Down Syndrome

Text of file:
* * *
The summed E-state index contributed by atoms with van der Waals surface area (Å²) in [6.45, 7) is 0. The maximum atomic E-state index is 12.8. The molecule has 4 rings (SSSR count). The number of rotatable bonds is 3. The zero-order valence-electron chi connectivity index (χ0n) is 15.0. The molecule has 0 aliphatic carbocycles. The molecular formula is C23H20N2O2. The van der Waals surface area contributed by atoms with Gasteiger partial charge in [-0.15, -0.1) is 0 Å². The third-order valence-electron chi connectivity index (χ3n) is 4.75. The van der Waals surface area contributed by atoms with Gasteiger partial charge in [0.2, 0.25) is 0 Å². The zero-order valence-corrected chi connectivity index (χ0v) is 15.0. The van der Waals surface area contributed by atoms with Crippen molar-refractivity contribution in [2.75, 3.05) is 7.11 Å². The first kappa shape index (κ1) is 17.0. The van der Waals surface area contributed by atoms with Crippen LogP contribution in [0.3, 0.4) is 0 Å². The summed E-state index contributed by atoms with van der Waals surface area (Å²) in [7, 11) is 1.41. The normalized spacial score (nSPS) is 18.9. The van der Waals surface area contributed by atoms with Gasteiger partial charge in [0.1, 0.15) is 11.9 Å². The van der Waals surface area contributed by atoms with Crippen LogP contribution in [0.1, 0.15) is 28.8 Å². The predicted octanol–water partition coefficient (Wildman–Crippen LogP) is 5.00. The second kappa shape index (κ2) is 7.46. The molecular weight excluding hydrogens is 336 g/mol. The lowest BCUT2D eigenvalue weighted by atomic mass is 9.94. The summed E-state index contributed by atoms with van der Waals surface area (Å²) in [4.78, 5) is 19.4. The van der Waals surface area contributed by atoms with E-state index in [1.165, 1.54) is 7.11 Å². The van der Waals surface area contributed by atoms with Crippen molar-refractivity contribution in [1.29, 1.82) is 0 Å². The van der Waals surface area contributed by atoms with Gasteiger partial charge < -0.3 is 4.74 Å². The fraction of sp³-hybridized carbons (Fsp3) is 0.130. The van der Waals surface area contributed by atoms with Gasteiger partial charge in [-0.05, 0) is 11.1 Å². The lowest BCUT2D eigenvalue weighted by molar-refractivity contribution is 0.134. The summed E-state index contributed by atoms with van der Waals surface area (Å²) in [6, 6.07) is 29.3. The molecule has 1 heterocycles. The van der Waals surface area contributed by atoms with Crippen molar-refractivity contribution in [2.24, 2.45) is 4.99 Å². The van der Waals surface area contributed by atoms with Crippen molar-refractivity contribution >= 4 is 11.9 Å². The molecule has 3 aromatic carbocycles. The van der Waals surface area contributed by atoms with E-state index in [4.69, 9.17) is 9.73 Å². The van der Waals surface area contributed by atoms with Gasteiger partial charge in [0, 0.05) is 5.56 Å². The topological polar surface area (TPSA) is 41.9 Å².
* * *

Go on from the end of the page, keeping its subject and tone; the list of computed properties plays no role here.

Down syndrome, previously called "mongolism," is a relatively common condition resulting from the presence of an extra chromosome, number 21, in all the cells of the body. In each human cell, there are 23 chromosome pairs containing basic genetic material that organizes the body's development and physiological functioning. Each pair has a distinctive size and conformation and can be readily identified on microscopic examination. Chromosome pair number 21 is one of the smaller chromosomes. In Down syndrome there are usually three (trisomy) rather than two number 21 chromosomes (trisomy 21: found in 95 to 98 percent of all cases). In a small number of children with Down syndrome, the extra number 21 chromosome is attached to a chromosome of a larger pair (numbers 13 to 15; translocation Down syndrome — about 2 percent of all cases). In some children with the features of Down syndrome, the extra chromosome is present in less than 90 percent of the cells (mosaic Down syndrome - about 2 to 4 percent of all cases). Down syndrome is the most frequently occurring chromosome abnormality in live-born humans, and is also among the most frequently identified chromosomal abnormalities, representing about 4 percent of all aborted fetuses (Lilienfeld 1969). Down syndrome is usually recognizable at birth as a cluster of physical and neurological abnormalities (see Clinical Manifestations), which develop in a characteristic fashion during the life cycle.

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